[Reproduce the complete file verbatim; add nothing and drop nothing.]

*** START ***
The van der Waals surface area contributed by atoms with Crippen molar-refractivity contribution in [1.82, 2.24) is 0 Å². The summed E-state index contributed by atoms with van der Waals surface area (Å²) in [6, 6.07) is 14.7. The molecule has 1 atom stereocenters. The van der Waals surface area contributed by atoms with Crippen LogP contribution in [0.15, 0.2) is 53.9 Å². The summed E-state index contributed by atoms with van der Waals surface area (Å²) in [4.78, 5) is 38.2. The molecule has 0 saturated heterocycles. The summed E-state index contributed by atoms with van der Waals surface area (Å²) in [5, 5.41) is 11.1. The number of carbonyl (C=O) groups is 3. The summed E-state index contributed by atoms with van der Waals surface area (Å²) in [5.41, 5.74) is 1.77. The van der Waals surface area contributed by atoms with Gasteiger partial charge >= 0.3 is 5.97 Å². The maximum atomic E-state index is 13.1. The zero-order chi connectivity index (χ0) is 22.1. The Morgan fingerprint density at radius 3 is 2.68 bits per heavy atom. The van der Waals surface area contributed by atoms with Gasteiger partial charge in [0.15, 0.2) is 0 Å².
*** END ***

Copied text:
The van der Waals surface area contributed by atoms with Crippen molar-refractivity contribution in [1.82, 2.24) is 0 Å². The summed E-state index contributed by atoms with van der Waals surface area (Å²) in [6, 6.07) is 14.7. The molecule has 1 atom stereocenters. The van der Waals surface area contributed by atoms with Crippen LogP contribution in [0.15, 0.2) is 53.9 Å². The summed E-state index contributed by atoms with van der Waals surface area (Å²) in [4.78, 5) is 38.2. The molecule has 0 saturated heterocycles. The summed E-state index contributed by atoms with van der Waals surface area (Å²) in [5, 5.41) is 11.1. The number of carbonyl (C=O) groups is 3. The summed E-state index contributed by atoms with van der Waals surface area (Å²) in [5.41, 5.74) is 1.77. The van der Waals surface area contributed by atoms with Gasteiger partial charge >= 0.3 is 5.97 Å². The maximum atomic E-state index is 13.1. The zero-order chi connectivity index (χ0) is 22.1. The Morgan fingerprint density at radius 3 is 2.68 bits per heavy atom. The van der Waals surface area contributed by atoms with Gasteiger partial charge in [0.15, 0.2) is 0 Å².